The anti-graft agency deserves support when it probes all bad apples, regardless of their colour and creed.
I HAVE met many graft-busters when I was the former head of the Consultation and Prevention Panel (better known as PPPR) of the Malaysian Anti-Corruption Commission (MACC). I admire them for their courage and dedication. Many of them have to pay a hefty price for their commitment.
In many Third World countries, fighting corruption is not unlike taking on the task of Greek mythology’s Sisyphus, who has to push a boulder up a mountain only to watch helplessly as it rolls down again.
I am particularly impressed with Komisi Pemberantasan Korupsi (KPK), Indonesia’s anti-graft agency. Fighting corruption is taking a new dimension there. Things have changed for the better of late.
Despite some pitfalls, KPK has the clout, the will and the freedom to act on alleged corruptors. But more importantly, KPK is taking the fight to the people. The people want to see that corrupt politicians, officials and corporate figures are investigated and charged.
When the Indonesian Parliament was hesitant to build a new KPK headquarters, the people rose to the occasion by collecting funds, coin by coin, to help build it.
“Koin untuk KPK” (Coin for KPK) became a new catchphrase.
Ordinary Indonesians from all nooks and corners of the republic gave what little they have in the hope that they could help make possible a new anti-graft building.
It matters little how much they succeeded. But the symbolism matters. It is People Power at work. Suddenly, fighting corruption is hip, crucial and even sexy. Everyone wants a piece of action.
T-shirts bearing slogans like “Sang Koruptor: Apa Agama Kamu?” (Mr Corrupt, What Is Your Religion?”) and “Bangun Negeri Tanpa Korupsi” (Building a Nation Without Corruption) are popular everywhere. But more important is the role played by the ever vigilant Indonesian Corruption Watch (ICW), a non-governmental organisation.
KPK is not perfect. It has had its problems despite being given enough power to act independently. The recent episode of the removal of Abraham Samad, the fearless head of KPK, shows that politicians still meddle with the institution.
Despite President Jokowi’s pledge to leave KPK alone, he wasn’t there to defend the agency during the stalemate regarding the nomination of Budi Gunawan as police chief. With that, the fight against corruption was held back spectacularly.
Our MACC too is not perfect. It is on a learning curve and has gone through some tumultuous times. There were moments when the public’s perception of it was at its lowest ebb. And there were times when the respect for the institution was sky high.
The MACC, unfortunately, is being defined by perceptions. Everyone has his or her views about the MACC. There are those who are down-right cynical about the commission. There are even voices demanding to “deconstruct MACC” in order “to rebuild” it, from scratch, if you like.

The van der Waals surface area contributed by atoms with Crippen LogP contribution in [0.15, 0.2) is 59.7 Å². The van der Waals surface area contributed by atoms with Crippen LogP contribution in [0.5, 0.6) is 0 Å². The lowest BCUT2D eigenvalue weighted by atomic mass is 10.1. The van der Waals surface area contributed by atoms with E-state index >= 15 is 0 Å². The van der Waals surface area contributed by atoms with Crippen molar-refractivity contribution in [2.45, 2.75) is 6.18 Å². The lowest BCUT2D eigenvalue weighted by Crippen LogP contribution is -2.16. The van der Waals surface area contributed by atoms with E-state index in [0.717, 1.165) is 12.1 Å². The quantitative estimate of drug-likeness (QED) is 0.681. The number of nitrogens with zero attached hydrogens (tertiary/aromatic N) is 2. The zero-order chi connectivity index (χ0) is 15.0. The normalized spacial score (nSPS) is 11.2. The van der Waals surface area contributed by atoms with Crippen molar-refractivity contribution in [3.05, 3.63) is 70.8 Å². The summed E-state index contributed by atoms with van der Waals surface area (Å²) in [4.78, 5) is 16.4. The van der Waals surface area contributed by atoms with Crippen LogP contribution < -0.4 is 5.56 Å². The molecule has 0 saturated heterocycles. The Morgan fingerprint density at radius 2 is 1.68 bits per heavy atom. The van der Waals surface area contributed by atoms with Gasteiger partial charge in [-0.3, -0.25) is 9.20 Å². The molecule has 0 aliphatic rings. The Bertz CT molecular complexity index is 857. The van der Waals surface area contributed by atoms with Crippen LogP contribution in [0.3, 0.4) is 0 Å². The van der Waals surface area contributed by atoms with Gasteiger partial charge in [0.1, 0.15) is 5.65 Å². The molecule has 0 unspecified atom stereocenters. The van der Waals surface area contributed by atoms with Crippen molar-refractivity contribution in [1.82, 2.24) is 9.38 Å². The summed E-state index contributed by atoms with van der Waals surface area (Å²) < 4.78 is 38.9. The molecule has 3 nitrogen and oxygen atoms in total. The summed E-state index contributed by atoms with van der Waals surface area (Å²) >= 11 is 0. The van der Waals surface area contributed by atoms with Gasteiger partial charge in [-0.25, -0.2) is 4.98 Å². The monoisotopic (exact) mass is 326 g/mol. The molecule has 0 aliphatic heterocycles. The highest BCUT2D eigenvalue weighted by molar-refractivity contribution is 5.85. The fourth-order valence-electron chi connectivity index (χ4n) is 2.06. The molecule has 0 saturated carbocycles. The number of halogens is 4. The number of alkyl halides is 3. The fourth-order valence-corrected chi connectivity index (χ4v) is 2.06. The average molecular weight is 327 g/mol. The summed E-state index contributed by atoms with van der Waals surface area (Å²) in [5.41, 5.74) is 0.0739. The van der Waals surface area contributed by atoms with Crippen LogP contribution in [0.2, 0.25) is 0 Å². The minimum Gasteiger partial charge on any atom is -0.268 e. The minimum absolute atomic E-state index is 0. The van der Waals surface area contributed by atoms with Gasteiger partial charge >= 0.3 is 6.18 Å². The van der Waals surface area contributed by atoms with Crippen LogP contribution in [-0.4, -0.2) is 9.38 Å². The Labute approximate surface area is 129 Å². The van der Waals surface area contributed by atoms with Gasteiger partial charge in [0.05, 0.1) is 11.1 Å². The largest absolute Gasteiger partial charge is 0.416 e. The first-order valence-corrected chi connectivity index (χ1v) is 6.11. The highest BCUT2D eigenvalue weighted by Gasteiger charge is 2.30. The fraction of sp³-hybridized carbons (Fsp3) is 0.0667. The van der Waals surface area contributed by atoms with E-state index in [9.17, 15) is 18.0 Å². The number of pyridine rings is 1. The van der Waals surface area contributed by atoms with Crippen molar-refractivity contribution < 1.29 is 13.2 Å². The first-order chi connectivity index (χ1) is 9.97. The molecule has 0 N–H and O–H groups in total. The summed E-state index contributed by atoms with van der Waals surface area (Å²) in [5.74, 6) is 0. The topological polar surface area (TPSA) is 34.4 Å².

There have been furious discussions on the need to relook at the MACC Act, which many believe is not comprehensive enough to deal with present and future challenges. It needs total institutional reforms.
The MACC must only be answerable to Parliament. Its chief commissioner should be constitutionally appointed, like how it’s done with judges.
Even the Minister in the Prime Minister’s Department, Datuk Paul Low, strongly believes that the MACC should have an independent service commission. Such views are echoed by many NGOs and individuals.
There are times when the MACC needs tremendous courage in handling certain cases. The officers are guided by the demand to be professional in their undertakings. Integrity is paramount in handling such cases. The 1MDB probe, for example, is full of suspense, intrigue and lots of surprises.
The MACC is not an all-in-one investigator, judge and jury. It investigates. It doesn’t prosecute. Nor does it judge. Many people are not aware of that.
MACC chief commissioner Tan Sri Abu Kassim Mohamed is stepping down, which is a pity. He has had his moments of glory as well as bouts of failure. But no one can fault him for not trying hard.
During his tenure, the MACC went through some very challenging times. But he was there rock solid behind his people. He was exemplary in his fortitude and pursuit of excellence. I tend to agree with Wan Saiful Wan Jan of the Institute for Democracy and Economic Affairs (IDEAS) that an insider should replace Abu Kassim. The MACC needs the continuity badly.
But it is more important that the institution is left alone to do its job. It is our moral duty to ensure that. It is critical to have a credible and independent MACC. That has always been the guiding principle of all the former panels associated with the commission, including the one I headed. which was made up of 14 prominent individuals.
The panel members have differing views on approaches but they are united in the belief that it is blasphemous to interfere with the MACC’s work.
However, there are those who believe the MACC is right only when it is investigating “others”; that is, the bad apples in the ruling coalition. When their own comes under the agency’s scrutiny, suddenly they sing a different tune.
It is proper and necessary to investigate alleged corruption practices of certain political parties, but when their leaders are investigated, phrases like “selective prosecution”, “politically motivated” and “sinister agenda” are thrown around.
Corruption is blind. It transcends creed and colour. Therefore, the rules apply to all. No one is spared. No one is above the law. Plain and simple.
Johan was a journalist, editor and for some years chairman of a media company, and is passionate about all things literature and the arts. The views expressed here are entirely his own.